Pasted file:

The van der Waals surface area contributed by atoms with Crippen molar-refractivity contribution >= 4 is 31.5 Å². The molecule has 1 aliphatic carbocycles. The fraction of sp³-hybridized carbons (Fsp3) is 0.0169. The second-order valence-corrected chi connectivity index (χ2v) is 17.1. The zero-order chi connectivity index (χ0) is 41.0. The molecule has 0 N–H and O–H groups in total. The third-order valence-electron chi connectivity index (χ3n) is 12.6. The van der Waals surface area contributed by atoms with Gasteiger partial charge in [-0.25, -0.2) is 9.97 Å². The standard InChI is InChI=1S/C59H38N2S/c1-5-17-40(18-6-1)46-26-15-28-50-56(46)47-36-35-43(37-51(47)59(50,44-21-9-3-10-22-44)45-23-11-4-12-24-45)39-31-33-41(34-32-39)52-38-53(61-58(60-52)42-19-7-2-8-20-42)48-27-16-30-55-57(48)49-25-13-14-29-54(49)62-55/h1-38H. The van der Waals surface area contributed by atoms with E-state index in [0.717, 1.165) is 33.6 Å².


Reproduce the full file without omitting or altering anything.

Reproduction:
The van der Waals surface area contributed by atoms with Crippen molar-refractivity contribution >= 4 is 31.5 Å². The molecule has 1 aliphatic carbocycles. The fraction of sp³-hybridized carbons (Fsp3) is 0.0169. The second-order valence-corrected chi connectivity index (χ2v) is 17.1. The zero-order chi connectivity index (χ0) is 41.0. The molecule has 0 N–H and O–H groups in total. The third-order valence-electron chi connectivity index (χ3n) is 12.6. The van der Waals surface area contributed by atoms with Gasteiger partial charge in [-0.25, -0.2) is 9.97 Å². The standard InChI is InChI=1S/C59H38N2S/c1-5-17-40(18-6-1)46-26-15-28-50-56(46)47-36-35-43(37-51(47)59(50,44-21-9-3-10-22-44)45-23-11-4-12-24-45)39-31-33-41(34-32-39)52-38-53(61-58(60-52)42-19-7-2-8-20-42)48-27-16-30-55-57(48)49-25-13-14-29-54(49)62-55/h1-38H. The van der Waals surface area contributed by atoms with E-state index in [0.717, 1.165) is 33.6 Å².